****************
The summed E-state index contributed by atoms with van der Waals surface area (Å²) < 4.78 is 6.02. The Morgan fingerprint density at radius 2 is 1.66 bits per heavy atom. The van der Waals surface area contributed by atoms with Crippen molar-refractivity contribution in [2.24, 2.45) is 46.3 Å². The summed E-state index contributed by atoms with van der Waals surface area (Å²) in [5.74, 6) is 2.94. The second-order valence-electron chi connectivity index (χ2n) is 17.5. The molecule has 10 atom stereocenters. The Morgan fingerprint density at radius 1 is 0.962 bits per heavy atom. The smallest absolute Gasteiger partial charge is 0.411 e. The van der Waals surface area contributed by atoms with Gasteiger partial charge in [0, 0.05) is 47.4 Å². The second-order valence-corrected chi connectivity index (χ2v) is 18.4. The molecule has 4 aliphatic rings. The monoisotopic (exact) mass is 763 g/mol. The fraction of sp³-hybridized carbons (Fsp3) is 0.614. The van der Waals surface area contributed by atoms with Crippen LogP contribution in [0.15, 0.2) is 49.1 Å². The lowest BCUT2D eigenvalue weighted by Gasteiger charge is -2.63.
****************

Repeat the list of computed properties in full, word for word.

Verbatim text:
The summed E-state index contributed by atoms with van der Waals surface area (Å²) < 4.78 is 6.02. The Morgan fingerprint density at radius 2 is 1.66 bits per heavy atom. The van der Waals surface area contributed by atoms with Crippen molar-refractivity contribution in [2.24, 2.45) is 46.3 Å². The summed E-state index contributed by atoms with van der Waals surface area (Å²) in [5.74, 6) is 2.94. The second-order valence-electron chi connectivity index (χ2n) is 17.5. The molecule has 10 atom stereocenters. The Morgan fingerprint density at radius 1 is 0.962 bits per heavy atom. The smallest absolute Gasteiger partial charge is 0.411 e. The van der Waals surface area contributed by atoms with Gasteiger partial charge in [0, 0.05) is 47.4 Å². The second-order valence-corrected chi connectivity index (χ2v) is 18.4. The molecule has 4 aliphatic rings. The monoisotopic (exact) mass is 763 g/mol. The fraction of sp³-hybridized carbons (Fsp3) is 0.614. The van der Waals surface area contributed by atoms with Crippen LogP contribution in [0.15, 0.2) is 49.1 Å². The lowest BCUT2D eigenvalue weighted by Gasteiger charge is -2.63.